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I feel uneasy making it, but a more apt analogy at least in terms of numbers and risk might be with the Afghan civilian population, last year according to the UN 2412 Afghans were killed in the war out of a population of 33,000,000 while in Britain 2222 people were killed on the roads out of a total road using population of what? 30-40million?

I don't doubt that it's riskier being an Afghan and I'd much rather be living here, but let's not kid ourselves- we accept a level of death and mayhem on the roads which if they occurred in any other areas of our lives would be deemed totally unacceptable. Almost every time your hear a traffic bulletin on the radio, the bit they never mention is that the reason the traffic is delayed is because somebody has died, or been injured - even news radio doesn't tell us that crucial bit of news.

Imagine how differently we'd all react if we heard a traffic bulletin on the radio that said "traffic on the A39 has been held up by a mortar round landing on the eastbound carriageway" even though the end result would probably be the same as if they just used the word "accident" we wouldn't tolearate that going on for very long.

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posted by Tony Farrelly [4102 posts]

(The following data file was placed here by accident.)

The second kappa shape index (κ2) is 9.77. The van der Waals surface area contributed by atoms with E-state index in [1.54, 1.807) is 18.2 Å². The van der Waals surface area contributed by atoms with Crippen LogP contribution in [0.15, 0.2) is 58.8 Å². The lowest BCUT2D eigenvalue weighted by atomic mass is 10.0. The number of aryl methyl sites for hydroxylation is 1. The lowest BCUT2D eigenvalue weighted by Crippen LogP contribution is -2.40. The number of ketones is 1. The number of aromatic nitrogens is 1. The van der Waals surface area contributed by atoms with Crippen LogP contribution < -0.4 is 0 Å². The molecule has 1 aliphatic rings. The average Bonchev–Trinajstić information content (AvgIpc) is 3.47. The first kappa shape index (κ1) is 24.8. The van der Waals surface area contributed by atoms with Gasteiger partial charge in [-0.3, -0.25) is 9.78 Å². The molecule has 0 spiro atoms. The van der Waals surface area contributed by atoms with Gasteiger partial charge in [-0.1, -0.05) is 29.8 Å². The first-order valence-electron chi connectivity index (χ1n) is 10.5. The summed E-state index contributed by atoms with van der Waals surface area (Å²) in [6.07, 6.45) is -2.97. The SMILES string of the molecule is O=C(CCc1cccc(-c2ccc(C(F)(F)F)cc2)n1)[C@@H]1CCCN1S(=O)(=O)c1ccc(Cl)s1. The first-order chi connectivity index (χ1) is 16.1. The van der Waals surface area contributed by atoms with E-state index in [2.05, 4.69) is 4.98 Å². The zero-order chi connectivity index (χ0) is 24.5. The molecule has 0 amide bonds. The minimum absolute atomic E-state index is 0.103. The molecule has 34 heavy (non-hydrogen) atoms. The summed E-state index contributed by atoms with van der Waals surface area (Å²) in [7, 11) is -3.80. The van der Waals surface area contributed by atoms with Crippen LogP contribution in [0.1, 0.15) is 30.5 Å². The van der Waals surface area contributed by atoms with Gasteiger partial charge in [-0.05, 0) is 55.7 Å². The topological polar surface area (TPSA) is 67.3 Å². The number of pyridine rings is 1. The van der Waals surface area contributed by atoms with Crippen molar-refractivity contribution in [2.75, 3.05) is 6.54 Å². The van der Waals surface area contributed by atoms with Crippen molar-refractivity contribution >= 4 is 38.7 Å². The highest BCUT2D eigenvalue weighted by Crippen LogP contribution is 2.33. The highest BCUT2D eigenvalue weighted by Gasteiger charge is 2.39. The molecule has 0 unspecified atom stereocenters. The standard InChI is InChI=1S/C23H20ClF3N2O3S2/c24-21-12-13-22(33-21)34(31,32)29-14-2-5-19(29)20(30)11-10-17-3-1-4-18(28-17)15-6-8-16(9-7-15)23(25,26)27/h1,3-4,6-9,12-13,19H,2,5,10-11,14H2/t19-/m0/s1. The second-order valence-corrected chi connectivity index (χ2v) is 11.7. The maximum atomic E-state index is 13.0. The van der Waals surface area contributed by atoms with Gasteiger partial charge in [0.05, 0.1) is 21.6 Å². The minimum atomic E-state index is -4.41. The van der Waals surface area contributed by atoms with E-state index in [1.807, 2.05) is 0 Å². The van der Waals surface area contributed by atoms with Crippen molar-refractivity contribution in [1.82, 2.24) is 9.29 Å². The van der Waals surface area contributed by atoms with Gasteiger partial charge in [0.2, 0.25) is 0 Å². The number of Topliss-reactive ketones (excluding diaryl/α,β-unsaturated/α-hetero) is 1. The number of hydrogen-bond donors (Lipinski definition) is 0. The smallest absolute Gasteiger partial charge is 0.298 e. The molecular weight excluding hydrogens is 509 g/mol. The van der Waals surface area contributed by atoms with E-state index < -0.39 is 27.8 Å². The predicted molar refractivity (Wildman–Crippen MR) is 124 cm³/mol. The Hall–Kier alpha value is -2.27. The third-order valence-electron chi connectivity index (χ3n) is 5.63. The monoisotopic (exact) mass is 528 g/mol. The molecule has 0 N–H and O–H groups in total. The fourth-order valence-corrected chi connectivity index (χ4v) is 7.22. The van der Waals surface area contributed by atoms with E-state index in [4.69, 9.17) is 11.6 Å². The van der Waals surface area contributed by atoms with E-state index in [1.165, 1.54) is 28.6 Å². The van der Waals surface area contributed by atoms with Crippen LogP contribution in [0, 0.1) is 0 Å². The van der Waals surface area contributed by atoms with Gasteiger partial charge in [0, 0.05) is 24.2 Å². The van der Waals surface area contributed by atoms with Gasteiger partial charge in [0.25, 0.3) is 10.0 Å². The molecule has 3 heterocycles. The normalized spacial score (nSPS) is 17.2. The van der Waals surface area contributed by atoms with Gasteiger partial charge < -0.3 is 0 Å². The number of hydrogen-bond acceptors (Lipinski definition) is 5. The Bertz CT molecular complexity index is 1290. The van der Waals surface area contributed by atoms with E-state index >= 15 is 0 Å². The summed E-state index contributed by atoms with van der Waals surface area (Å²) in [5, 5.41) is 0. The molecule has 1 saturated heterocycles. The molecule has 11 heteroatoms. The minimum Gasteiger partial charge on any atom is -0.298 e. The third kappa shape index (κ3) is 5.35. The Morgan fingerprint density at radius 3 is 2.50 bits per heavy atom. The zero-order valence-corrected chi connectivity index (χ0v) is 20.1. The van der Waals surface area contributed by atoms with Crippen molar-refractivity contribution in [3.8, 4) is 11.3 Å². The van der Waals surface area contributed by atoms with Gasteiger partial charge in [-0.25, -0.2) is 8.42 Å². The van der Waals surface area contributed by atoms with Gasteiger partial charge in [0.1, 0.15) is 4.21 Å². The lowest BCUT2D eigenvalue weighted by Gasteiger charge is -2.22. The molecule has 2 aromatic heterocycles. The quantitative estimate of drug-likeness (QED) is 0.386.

27th September 2010 - 21:51

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t1mmyb you mean like riding up the Wellsway since the latest council "improvements"?

I hadn't thought of that, but yep: the new pedestrian cattle pen got hit, didn't it?

I totally agree with Freewheeler about that, but does he suggest a way that it can be managed other than by scrolling through helmet cam footage?

Yes: include in the stats crashes where there were no injuries.

Conscientious Objector in the War on Vulnerable Road Users

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posted by t1mmyb [86 posts]
28th September 2010 - 7:22

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@t1mmyb, yes, the pen got hit - the problem there is they've created a choke point at a point where traffic has started to speed up on the flat but with nothing to slow drivers down before they go in to the choke point - so they treat it like a chicane on a race track.